Processing devices, such as microcontrollers, are widely used in the industry as control elements in many solutions. Most microcontrollers are general in purpose, and are designed for use in a wide variety of problem solutions. As microcontrollers become more programmable and more widely applicable, a designer needs more specific device knowledge to use the microcontroller to solve a problem.

In a conventional solution, hardware and software are usually created for a specific microcontroller, and may be redesigned (sometimes completely) following a change in requirements. A common sequence of events is to first determine the system requirements (often incompletely when time is short) to address a problem, then second to determine hardware and software requirements, then third to determine microcontroller and interfacing circuitry requirements, and fourth to find a suitable microcontroller and design suitable interfaces. Finally, the user must manually configure the microcontroller and write device specific firmware, and the user may have to re-write firmware, redesign circuitry, or choose another microcontroller based upon new/changing requirements.

Design changes during this conventional approach may result in costly and inefficient code changes, may cause software and hardware architecture changes and may even require a change in microcontroller and a significant redesign. Such a redesign may be costly and may delay design and production schedules. Also, designing and redesigning conventional microcontrollers may require specialists in a variety of areas including hardware engineering, firmware coding, and system design.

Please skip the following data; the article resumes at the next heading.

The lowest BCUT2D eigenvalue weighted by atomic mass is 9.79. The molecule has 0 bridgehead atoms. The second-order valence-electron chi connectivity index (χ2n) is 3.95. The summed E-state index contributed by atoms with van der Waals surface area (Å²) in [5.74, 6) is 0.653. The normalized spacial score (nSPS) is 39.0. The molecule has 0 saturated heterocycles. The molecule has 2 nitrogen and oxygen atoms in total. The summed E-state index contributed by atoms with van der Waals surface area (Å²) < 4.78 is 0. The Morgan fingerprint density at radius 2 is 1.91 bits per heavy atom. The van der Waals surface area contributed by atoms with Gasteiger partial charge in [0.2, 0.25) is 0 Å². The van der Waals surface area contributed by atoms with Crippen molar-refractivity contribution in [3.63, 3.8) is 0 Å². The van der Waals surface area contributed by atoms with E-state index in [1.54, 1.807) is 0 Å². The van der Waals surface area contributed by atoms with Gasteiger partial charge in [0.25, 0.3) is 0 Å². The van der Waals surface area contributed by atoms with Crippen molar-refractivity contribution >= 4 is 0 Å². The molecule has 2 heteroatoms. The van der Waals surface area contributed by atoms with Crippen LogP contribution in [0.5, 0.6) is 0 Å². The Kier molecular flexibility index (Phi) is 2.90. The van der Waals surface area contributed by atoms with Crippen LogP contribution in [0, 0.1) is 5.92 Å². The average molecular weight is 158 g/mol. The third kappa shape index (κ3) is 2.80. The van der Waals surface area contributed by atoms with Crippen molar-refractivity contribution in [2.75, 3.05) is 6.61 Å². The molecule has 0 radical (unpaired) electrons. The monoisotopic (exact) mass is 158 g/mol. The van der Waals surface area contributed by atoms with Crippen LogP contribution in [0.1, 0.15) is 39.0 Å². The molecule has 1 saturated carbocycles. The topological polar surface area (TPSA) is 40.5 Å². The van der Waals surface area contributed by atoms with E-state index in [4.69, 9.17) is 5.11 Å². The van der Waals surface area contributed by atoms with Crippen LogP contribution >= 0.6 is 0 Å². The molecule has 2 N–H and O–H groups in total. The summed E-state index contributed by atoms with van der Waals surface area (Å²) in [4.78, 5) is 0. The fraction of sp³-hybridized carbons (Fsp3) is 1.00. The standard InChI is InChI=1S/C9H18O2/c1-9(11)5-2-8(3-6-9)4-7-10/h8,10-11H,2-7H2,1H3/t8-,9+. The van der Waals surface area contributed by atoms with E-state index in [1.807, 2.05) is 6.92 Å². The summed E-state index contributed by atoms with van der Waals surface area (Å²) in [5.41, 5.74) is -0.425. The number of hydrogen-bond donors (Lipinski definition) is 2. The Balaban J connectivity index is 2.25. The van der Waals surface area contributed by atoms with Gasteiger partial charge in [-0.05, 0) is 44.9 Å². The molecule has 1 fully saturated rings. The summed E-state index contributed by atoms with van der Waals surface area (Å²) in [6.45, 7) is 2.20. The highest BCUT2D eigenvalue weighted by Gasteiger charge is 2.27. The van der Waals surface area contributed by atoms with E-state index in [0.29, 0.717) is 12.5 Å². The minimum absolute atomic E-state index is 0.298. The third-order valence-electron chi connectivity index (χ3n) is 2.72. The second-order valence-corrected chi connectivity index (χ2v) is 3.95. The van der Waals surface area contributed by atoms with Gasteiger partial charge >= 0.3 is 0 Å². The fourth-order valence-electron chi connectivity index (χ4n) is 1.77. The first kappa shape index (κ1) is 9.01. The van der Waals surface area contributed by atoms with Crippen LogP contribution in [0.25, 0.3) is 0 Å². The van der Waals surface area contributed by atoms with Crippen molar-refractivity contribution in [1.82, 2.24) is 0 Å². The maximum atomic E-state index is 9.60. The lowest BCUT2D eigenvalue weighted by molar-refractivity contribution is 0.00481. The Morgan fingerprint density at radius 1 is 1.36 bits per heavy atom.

BRIEF DESCRIPTION OF THE DRAWINGS

Non-limiting and non-exhaustive embodiments of the present invention are described with reference to the following figures, wherein like reference numerals refer to like parts throughout the various views unless otherwise specified.

FIG. 1A is a flowchart illustrating the logic and operations to provide automated code generation of processing device firmware in accordance with one embodiment of the present invention.

FIG. 1B is a diagram illustrating a system to provide automated code generation of processing device firmware in accordance with one embodiment of the present invention.

FIG. 1C is a Graphical User Interface (GUI) in accordance with one embodiment of the present invention.

FIG. 2 is a diagram illustrating a firmware stack in accordance with one embodiment of the present invention.

FIG. 3 is a diagram illustrating a firmware stack in accordance with one embodiment of the present invention.

FIG. 4A is a diagram illustrating a driver in accordance with one embodiment of the present invention.